3 Crazy Interview Questions to Help Identify Top Sales Talent Hiring top sales talent is never easy but injecting a little fun and creativity into the interview process can help you secure ideal candidates.

By David Priemer

This story originally appeared on Salesforce

Hiring top sales talent is tough — which is why, over time, most hiring managers develop their own system of interview techniques and questions to prosecute would-be sales reps.

While I've shared some my favorite interview techniques in the past, when it comes to specific interview questions, I've got collections of them sitting in an Evernote file that, much like a set of your aunt's antique porcelain figurines, I've been carefully curating over time.

While many of these questions are what you might consider mainstream (e. g. "Tell me about a time when…..", "How would you approach a situation where…."), I do like to mix it up with a few abstract ones that I seem to ask with a fair bit of consistency:

1. What's your super power?

I often see teams (especially sales teams) as a collection of superheroes, much like the Justice League or the X-Men. While each team member can be highly effective and impactful on their own, each of them tends to brings their own unique set of skills: things they're simply better at that their peers. For example, some are killer negotiators, some are consummate solution or product experts, some pride themselves as being outstanding in the deal qualification process, some may be adept at quickly connecting with executive stakeholders, and others may simply excel at being what I call "the best friend."

Related: 3 Things Small-Business Owners Need to Realize to Make Smart Hires

Regardless of what their super power is, asking a candidate to describe it (or how their current manager would describe it) is a great technique for three reasons:

  • It helps you understand what strengths and diversity the person will add to your team
  • It highlights the candidate's degree of self-awareness (i.e. of their own strengths)
  • It provides the opening for a related line of evidence-based questions (e.g. "Oh, so you're awesome at connecting with executive stakeholders? Tell me about an especially challenging instance where you had to make such a connection.").

Oh, and it tends to be a fun ice-breaker question that puts candidates at ease.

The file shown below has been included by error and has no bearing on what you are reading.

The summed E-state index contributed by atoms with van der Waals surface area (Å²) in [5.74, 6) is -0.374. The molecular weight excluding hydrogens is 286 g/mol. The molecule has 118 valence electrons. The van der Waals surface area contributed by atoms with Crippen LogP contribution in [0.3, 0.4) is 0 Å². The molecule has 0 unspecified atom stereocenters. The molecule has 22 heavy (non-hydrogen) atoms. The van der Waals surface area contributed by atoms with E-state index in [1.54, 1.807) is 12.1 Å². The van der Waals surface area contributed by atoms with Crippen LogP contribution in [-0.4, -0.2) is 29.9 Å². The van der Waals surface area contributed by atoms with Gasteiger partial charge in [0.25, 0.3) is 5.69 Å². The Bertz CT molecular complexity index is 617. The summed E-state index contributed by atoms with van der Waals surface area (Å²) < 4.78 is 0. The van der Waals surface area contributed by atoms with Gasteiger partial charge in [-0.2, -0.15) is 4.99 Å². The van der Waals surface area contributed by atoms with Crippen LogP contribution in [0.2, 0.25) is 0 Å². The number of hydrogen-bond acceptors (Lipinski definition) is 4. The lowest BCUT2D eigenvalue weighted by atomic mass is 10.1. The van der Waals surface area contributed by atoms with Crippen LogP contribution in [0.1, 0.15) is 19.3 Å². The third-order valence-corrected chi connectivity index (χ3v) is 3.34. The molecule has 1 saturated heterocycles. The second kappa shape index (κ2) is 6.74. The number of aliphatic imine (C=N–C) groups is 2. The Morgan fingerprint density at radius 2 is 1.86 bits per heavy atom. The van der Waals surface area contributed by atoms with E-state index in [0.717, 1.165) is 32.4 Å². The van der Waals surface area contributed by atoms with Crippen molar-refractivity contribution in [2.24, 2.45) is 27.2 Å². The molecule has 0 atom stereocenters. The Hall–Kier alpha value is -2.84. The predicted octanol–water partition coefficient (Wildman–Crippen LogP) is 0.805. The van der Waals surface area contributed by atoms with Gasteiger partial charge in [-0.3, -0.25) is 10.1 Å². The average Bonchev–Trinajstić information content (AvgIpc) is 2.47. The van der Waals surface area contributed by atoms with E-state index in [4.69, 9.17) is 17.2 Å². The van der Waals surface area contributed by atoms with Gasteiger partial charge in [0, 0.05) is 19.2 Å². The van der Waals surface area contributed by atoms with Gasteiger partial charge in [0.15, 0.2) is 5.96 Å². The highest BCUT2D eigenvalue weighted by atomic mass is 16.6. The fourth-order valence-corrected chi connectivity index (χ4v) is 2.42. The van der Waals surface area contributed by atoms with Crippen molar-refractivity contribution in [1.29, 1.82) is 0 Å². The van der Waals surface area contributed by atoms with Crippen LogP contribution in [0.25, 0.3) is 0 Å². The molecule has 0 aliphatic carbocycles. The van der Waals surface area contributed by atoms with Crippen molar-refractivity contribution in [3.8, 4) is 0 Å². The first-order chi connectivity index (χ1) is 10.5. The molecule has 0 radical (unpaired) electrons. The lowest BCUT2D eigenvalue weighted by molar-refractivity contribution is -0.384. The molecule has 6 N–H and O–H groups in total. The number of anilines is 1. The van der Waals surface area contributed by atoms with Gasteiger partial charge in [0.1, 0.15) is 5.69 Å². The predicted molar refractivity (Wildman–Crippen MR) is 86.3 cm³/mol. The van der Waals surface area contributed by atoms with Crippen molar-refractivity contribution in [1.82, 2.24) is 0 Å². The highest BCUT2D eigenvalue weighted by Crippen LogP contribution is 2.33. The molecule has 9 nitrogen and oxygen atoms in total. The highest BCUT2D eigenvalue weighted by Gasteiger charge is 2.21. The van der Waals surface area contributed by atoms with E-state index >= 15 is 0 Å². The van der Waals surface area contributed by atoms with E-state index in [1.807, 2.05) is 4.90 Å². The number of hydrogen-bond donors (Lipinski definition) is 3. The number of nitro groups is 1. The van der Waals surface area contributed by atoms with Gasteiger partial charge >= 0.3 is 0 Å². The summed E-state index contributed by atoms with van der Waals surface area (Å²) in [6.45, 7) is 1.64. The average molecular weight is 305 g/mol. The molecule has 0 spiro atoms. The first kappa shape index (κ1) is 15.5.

2. What's your kryptonite?

It's always interesting to ask a candidate about their super powers and how they use them to win. It's even more interesting to ask what they would do to win if they were selling against themselves! This technique works well after you've gotten them to describe their super powers and a deal win they were especially proud of — for instance, if I were your competitor on that deal, what would/should I have done to steal it from you?

This technique is great for three reasons:

  • It helps you understand the candidate's degree of awareness of their weaknesses; either personal, professional, or organizational
  • It highlights how familiar the candidate is with the competitive landscape in their business or industry
  • It will help you identify potential areas for coaching and development.

Related: Hiring for Your Startup: 3 Tips to Find the Right People

3. If you were a plant, what care instructions would you come with?

I usually introduce this question with a build-up that goes something like this: suppose I were to call your current manager and ask them to describe you in the same way they'd describe a plant they wanted me to take care of while they went on vacation. You know like, "Oh, Steve likes to be watered three times a day, indirect sunlight in the morning, and he really perks up when you play Mozart!" Essentially, what would your current manager tell me to do, to help you perform at your best?

Do you crave autonomy? Do you need constant encouragement? Do you consistently need advice at certain stages of the sales cycle?

This technique is great for three reasons:

  • It provides specific insights into how you'll need to manage this person for maximum effectiveness
  • It provides insights into the affinity the candidate has toward their current manager and why (also very helpful for you!)
  • As with the previous technique, it helps you identify initial areas of focus for coaching and mentoring.

Hiring top sales talent is never easy, but injecting a little fun and creativity into the interview process can not only help you secure ideal candidates, but also help you get the most out of them once you do!

What are some of your fun and creative interview questions?

Related: 7 Interview Questions To Help You Hire Superstars

Wavy Line
David Priemer

VP of Sales at Salesforce

David Priemer is the VP of Sales at Salesforce. He is also a three-time startup guy.

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